A family that was across from me that seemed to have given up halfway though and decided to gripe about their trip came over and huddled around me as my design was revealed. Their reactions are great (jouzu=talented).
My last day in Wajima I took a bit of a hike around town before coming down at night to find a place for dinner. As I looked at the river, I realized that my mind thought I was seeing lacquerware. I had seen so much lacquerware over those days that I actually thought the dark night-time river was actually the surface of a lacquerware table or bowl. So of course I had to take a picture. Most pictures usually don’t turn out quite the way you want them to, but I feel like this one is just how I remembered the river looking.
The restaurant was pretty nice as well. The chef made amazing tempura and I ended up talking with him at the bar a bit. He looked pretty tired and kept sitting down while customers ate. He was an older man who looked like he’d stayed in Wajima for a long time. I started to talk to him about foreign customers. He said that not too many come by, but when they do they always bond over sports. He told me that his upstairs room is currently full of sports jerseys, plastering every wall. “When they go back home they always send me things and more often than not it’s a jersey or a baseball cap.”
I didn’t have a lot to give him, but I still had one or two potato pins I brought with me from Idaho. They’re these little pins that are literally potato shaped and have “IDAHO” written on them. I’ve had to correct some people because they thought they were turds.
He was so happy that he immediately disappeared and returned with what he told me were two limited-edition stamps. “You can’t even get these in Kyoto! Just released this year!”
But even then, on my way out he gave me a bag full of cooking chopsticks and two pairs of Wajima chopsticks.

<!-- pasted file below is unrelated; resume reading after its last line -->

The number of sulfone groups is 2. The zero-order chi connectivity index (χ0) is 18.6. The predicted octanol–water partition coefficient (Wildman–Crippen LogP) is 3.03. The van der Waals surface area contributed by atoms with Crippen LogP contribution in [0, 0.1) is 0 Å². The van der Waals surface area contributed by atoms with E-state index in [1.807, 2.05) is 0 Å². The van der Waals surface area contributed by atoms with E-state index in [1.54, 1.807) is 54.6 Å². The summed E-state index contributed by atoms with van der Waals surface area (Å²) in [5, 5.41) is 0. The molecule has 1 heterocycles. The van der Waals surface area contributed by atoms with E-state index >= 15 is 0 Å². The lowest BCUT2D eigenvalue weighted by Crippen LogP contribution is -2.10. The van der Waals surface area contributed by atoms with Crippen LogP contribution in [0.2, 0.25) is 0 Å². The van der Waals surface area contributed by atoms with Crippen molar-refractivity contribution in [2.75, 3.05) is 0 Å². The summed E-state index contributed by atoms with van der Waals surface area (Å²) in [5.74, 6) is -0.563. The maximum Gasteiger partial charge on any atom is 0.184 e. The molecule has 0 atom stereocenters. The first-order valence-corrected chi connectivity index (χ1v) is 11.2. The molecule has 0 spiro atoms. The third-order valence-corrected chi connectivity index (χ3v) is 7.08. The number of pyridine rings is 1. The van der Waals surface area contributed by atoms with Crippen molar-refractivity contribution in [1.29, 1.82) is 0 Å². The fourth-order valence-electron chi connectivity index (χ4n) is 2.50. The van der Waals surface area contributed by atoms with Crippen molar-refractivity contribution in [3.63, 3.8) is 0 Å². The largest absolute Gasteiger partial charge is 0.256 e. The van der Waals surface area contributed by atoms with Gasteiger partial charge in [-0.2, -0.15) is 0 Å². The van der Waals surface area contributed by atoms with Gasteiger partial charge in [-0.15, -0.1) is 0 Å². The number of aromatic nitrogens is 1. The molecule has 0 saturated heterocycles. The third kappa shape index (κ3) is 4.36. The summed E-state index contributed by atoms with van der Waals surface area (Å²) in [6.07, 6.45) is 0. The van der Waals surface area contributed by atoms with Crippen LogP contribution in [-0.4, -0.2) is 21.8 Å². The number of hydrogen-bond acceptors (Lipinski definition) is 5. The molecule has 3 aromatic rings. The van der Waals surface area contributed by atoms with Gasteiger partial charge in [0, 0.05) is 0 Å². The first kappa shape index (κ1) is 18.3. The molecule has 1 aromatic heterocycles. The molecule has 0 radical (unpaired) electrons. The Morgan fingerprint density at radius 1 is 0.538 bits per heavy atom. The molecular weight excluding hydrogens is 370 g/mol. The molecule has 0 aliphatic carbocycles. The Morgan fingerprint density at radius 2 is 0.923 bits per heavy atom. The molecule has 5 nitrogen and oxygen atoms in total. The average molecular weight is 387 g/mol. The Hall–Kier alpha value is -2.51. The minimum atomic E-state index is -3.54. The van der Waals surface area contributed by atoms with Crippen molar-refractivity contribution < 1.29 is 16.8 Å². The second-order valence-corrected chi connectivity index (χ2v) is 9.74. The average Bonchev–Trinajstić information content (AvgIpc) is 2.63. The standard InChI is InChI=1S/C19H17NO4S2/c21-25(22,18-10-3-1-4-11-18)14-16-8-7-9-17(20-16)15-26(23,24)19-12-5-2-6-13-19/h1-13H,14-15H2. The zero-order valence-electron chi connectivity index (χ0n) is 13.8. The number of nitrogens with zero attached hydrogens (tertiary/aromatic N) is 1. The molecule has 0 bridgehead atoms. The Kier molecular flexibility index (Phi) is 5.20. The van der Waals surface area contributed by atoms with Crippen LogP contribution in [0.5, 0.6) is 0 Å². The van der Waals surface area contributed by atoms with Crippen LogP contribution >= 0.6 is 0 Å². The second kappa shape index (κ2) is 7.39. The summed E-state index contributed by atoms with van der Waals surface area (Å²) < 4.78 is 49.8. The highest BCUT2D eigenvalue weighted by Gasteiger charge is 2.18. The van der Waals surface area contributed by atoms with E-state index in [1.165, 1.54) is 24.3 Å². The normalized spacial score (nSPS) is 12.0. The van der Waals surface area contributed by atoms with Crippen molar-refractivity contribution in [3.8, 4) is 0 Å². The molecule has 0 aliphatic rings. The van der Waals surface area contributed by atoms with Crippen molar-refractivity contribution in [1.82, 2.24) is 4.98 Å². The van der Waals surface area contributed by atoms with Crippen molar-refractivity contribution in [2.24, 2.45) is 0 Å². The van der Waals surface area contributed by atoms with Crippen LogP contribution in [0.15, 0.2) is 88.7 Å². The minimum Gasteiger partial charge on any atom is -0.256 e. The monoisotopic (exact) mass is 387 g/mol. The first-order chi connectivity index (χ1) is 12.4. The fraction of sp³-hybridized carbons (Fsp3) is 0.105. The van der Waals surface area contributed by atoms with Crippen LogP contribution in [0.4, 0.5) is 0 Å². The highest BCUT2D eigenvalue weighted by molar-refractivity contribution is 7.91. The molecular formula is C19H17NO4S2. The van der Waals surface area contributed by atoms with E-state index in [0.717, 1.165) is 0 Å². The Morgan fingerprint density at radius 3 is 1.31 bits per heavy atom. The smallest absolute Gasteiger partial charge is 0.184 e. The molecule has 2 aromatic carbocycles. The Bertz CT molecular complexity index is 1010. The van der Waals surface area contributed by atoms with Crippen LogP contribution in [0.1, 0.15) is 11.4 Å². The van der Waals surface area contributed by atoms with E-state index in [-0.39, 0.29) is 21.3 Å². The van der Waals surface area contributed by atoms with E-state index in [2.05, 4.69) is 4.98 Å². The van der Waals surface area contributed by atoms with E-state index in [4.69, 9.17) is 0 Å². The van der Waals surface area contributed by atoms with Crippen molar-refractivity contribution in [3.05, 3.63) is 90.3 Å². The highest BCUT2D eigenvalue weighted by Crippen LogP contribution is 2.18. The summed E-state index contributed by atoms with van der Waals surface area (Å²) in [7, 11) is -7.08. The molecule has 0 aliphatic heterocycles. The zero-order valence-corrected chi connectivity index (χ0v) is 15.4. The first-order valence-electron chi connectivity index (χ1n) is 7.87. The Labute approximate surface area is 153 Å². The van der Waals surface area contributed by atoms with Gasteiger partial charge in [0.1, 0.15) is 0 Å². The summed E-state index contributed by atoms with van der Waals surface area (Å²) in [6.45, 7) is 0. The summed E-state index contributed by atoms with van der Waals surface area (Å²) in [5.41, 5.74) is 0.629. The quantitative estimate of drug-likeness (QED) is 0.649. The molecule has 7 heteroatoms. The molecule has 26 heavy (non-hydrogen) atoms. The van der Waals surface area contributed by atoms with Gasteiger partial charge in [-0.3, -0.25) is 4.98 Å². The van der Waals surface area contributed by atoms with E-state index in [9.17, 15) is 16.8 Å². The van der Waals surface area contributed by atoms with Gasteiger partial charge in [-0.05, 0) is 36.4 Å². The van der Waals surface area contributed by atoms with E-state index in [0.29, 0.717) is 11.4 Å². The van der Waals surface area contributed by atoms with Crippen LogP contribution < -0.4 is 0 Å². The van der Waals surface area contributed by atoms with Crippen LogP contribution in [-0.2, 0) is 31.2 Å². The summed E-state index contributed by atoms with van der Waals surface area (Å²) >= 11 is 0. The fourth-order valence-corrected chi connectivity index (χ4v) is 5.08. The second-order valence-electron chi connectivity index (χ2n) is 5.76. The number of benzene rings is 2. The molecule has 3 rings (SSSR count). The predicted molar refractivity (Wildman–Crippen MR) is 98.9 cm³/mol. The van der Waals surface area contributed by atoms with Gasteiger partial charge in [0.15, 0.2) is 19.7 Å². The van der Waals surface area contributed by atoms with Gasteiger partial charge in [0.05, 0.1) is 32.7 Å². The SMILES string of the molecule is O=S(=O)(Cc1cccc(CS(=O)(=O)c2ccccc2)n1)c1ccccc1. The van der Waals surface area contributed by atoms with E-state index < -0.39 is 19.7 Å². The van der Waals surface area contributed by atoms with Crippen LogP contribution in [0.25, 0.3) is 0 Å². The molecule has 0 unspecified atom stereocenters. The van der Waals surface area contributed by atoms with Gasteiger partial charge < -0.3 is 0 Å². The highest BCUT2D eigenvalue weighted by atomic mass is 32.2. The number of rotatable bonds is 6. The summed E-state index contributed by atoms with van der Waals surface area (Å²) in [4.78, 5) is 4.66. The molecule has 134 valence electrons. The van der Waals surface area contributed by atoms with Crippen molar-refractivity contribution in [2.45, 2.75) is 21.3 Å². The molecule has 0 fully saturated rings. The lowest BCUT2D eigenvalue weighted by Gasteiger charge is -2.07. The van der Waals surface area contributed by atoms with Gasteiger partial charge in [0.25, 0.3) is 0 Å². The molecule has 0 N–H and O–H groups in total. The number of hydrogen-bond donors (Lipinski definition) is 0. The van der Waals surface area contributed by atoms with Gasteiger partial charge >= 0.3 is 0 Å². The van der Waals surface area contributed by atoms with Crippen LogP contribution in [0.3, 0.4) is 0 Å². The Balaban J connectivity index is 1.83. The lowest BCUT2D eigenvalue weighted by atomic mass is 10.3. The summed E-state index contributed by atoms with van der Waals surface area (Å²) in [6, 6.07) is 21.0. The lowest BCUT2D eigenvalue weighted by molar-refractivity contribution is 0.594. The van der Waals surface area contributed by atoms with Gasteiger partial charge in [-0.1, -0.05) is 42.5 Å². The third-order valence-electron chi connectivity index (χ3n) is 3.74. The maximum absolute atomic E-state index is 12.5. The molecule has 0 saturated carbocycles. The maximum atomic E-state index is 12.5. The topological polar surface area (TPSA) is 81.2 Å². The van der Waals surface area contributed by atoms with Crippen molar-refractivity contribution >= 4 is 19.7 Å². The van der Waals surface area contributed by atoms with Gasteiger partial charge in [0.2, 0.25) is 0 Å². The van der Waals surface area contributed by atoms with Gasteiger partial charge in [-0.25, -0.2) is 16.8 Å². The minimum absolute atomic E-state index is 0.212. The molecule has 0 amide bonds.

“For your Mama and your Papa,” he said to me in English. “Please, come back. Bring something if you can. We’ll talk again.”
Maybe I will.
In contrast to Kyoto, Kanazawa and Wajima might be what people call the “real Japan.” That is, the Japan that isn’t meant too much for tourists. Then again, Kyoto, in comparison with these small towns and even Tokyo’s Westernized grandeur, is also often called the “real Japan.”
I’m not sure you’ll ever really find a “real Japan.” But in my experience, if you look, you’ll find a Japan. I think there’s a bit of guilt and self-imposed punishment that happens when you’re traveling if you’re not careful. Especially if you’re alone or feel alone for some reason. You have to find the real thing, or else your trip is a waste. You have to outshine these other travelers.
I don’t know where/what/when the real Japan is, but I think that finding anything worthwhile requires a bit of self-forgiveness. Forgiveness to just do what you do, see what you see, and find what you find. Forgiveness to find your own place in your trip. Because that might be the hardest thing in the end: to find a place for yourself amidst the grand design of your trip.
Maybe, if there is such a thing, the real Japan (or anywhere for that matter) is where you find a place for yourself. Where you find a place you can sink into. It doesn’t even have to be a physical place; maybe it’s just a feeling. That’s at least how I felt during this trip. Forget about finding the “real” anything. If can’t forgive yourself, it seems difficult to let that go. I had the best times just being where I was and doing what was there.
Till next time,